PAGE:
|From left: leading amateur Lydia Ko and tournament champion Yani Tseng at the 2011 Handa Women’s Australian Open at Commonwealth Golf Club in Melbourne.|
Last November, all eyes were on Royal Melbourne when some of the world’s best male golfers were there for the 2011 Presidents Cup. Now it’s time for the ladies’ to take on the course.
For the first time in its storied history, Royal Melbourne Golf Club will be the host of a women’s professional golf event with 156 players competing this week for a $1.1 million, or €845,210, purse.
Rolex World No.1 Yani Tseng, who claimed the title last year at Commonwealth Golf Club, is looking for an unprecedented third consecutive ISPS Handa Women’s Australian Open title.
With a total of six of the top-10 players in the Rolex Rankings present, her challengers include World No.2 Suzann Pettersen, World No.4 Cristie Kerr, No. 7 Jiyai Shin, No. 9 Stacy Lewis and No. 10 Brittany Lincicome.
Tseng captured a total of 12 victories worldwide in 2011 while establishing herself as the clear player to beat in women’s golf.
She set up her season with two wins in Australia and said: “That was one of my best memories ever. I played at Commonwealth the last two years. I am very happy to be back here and play Royal Melbourne.
“It is an unbelievable golf course. It was pretty tough. The greens were fast. I am very excited and can’t wait to go out and have fun.”
She is hoping that some recent swing changes will pay off this week.
“This is a new year for me. I have been working real hard in the off season to change my swing a bit, to make it more consistent. I think I am ready for this year.
“I have tried to change my back swing. I have tried to get physically stronger, so my swing can match my physique. I have been working out very good. My trainer was in Orlando with me last month, and my coach. We work really hard.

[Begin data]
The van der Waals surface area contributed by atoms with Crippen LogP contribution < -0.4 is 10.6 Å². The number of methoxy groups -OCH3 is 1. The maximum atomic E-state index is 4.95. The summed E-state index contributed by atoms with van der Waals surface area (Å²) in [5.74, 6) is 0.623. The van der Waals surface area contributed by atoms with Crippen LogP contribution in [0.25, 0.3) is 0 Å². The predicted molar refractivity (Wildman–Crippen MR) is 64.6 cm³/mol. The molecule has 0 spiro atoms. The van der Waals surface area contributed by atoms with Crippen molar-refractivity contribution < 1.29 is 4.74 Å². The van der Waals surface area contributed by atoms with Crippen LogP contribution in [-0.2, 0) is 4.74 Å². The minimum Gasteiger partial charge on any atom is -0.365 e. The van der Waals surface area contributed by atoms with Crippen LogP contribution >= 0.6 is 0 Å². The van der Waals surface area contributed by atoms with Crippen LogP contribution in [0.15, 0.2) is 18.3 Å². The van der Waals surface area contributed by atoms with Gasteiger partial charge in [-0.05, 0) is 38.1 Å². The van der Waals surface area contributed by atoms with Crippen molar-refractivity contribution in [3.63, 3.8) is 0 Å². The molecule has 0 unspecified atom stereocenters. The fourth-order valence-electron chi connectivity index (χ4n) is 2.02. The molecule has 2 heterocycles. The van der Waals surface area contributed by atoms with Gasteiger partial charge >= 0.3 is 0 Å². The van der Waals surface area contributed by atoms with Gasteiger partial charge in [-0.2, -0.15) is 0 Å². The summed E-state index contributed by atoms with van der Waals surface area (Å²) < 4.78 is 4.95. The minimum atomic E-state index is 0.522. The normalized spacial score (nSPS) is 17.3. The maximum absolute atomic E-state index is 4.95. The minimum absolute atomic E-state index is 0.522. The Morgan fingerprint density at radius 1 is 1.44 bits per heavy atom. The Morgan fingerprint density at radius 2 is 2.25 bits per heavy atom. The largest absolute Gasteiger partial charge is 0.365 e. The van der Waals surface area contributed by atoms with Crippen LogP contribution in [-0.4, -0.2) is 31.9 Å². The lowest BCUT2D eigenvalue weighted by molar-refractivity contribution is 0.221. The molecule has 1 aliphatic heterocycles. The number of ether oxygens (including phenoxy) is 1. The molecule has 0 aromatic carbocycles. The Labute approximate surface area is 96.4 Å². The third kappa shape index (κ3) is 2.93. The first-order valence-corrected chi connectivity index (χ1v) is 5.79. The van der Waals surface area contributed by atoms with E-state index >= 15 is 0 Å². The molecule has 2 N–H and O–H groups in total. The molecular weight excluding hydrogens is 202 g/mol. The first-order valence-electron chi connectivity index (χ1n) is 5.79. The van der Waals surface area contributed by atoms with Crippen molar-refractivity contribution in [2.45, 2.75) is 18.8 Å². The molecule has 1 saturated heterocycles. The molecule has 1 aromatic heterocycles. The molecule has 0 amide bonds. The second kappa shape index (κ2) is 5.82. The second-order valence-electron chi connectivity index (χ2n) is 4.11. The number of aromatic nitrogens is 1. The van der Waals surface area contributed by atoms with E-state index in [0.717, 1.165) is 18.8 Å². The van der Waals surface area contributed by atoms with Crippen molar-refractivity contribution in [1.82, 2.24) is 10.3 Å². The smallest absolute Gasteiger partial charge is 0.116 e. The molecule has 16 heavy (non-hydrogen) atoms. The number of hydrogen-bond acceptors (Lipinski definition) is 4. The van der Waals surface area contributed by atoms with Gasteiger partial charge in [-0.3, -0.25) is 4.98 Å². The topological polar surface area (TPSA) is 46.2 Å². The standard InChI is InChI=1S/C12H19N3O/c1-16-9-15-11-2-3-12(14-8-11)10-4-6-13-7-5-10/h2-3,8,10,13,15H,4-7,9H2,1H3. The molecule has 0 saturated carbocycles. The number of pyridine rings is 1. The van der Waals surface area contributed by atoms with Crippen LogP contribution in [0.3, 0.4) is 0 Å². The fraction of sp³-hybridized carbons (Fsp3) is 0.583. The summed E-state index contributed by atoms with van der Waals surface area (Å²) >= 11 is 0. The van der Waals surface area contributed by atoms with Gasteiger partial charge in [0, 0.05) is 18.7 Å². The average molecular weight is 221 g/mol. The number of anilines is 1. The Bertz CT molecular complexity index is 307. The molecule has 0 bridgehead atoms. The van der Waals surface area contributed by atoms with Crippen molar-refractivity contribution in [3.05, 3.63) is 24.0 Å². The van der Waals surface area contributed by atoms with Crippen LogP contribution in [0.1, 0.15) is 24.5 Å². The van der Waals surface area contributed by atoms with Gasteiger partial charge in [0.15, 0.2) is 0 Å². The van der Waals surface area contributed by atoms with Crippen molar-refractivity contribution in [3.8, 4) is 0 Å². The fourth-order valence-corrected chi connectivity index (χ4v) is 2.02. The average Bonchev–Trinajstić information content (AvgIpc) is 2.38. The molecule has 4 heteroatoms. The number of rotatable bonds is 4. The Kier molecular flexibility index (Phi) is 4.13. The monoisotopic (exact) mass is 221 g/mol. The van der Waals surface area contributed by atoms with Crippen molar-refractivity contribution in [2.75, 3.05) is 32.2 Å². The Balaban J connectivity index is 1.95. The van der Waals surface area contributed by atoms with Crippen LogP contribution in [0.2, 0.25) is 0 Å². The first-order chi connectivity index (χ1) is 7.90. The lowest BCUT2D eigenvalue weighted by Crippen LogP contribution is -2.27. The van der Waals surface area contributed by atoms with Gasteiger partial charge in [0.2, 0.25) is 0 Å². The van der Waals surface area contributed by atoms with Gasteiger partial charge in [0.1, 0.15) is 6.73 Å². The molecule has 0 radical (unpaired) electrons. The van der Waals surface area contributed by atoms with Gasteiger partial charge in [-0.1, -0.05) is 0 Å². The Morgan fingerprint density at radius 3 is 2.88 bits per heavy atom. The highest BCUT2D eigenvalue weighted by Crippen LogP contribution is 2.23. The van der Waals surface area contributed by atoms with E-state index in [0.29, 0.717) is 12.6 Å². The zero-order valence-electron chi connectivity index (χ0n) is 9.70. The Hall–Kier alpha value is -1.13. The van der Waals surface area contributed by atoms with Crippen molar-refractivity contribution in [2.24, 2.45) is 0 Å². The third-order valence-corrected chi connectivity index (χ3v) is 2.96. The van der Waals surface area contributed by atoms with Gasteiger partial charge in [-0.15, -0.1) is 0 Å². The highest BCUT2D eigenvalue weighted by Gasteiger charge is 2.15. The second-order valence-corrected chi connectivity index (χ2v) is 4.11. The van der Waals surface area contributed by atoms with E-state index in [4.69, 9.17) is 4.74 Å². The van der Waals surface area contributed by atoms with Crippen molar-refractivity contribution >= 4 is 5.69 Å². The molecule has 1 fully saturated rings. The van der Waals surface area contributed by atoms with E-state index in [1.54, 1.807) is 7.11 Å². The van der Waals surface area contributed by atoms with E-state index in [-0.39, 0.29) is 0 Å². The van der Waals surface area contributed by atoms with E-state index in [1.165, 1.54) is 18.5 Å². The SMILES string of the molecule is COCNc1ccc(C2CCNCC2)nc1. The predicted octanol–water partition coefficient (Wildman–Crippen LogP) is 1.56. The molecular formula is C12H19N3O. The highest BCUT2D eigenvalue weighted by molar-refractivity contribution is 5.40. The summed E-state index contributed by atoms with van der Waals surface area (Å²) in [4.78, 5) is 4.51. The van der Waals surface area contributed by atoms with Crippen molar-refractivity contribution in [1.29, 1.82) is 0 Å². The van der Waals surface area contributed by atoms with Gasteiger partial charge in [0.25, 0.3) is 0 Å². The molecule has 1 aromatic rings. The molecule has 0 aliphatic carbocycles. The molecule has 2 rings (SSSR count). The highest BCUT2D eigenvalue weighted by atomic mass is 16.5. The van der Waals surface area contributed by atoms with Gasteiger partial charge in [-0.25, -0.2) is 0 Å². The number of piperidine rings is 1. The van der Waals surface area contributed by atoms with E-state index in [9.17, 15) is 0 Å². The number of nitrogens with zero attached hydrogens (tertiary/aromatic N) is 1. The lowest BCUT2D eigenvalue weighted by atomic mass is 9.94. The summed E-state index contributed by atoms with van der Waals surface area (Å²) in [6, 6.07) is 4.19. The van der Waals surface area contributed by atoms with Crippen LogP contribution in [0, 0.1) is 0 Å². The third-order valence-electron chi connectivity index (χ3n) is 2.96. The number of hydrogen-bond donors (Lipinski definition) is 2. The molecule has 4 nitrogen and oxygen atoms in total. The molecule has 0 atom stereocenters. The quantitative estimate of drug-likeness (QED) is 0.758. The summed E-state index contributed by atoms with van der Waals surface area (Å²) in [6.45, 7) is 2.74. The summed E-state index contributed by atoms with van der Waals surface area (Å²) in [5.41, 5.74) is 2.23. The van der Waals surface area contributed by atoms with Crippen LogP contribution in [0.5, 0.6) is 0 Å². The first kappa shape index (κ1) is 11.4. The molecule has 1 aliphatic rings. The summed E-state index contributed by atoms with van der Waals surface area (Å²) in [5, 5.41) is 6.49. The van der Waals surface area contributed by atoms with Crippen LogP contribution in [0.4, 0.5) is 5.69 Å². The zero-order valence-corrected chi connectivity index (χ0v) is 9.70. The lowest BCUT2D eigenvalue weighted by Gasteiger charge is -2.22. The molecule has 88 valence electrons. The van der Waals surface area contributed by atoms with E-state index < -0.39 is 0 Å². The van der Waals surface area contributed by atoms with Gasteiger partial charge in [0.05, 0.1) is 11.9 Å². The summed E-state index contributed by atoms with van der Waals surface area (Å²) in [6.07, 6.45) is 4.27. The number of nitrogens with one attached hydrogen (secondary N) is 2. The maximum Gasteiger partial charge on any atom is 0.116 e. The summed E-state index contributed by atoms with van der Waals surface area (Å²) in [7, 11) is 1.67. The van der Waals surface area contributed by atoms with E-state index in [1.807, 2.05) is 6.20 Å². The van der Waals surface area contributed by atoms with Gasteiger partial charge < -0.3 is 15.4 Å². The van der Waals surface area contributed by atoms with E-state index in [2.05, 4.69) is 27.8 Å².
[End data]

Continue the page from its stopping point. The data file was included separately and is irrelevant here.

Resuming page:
“I have more power. I don’t swing as hard as before. I feel I am swinging easier and striking the ball better.
I feel that if I swing 70-80 percent, the ball is still flying better than before. I always tried to swing really hard. Now I don’t swing so hard but the ball still goes that far. I am very happy about that…I can still rip it.”
For Norwegian Pettersen, a member of the victorious European Solheim Cup team in Ireland last September, the off-season provided the perfect opportunity to take up a new hobby: cycling. She has been spending over an hour each morning on her new bike and now feels fit and ready to go.
Pettersen, who won the Ladies Irish Open on the LET and twice on the LPGA in 2011, watched the Presidents Cup on TV and said: “I can’t wait to putt off these greens. I found it fun to see the guys struggle as much as they did here. But that was match play. You can just pick it up and go to the next tee. You have just lost the hole. Here you have to put a score together, maybe play a bit more conservative.”
She spoke of her dream to become World No.1: “I feel like my game is there. Yani has a great head start. It will probably take more than a season to catch up with her. I don’t really look at her game. I look at my game. What can I do better to get my game more consistent and to get the most out of it. But she is a great No. 1. She is a very aggressive player, very fearless and obviously has a lot of confidence. I’ve beaten her before so I know I can do it.”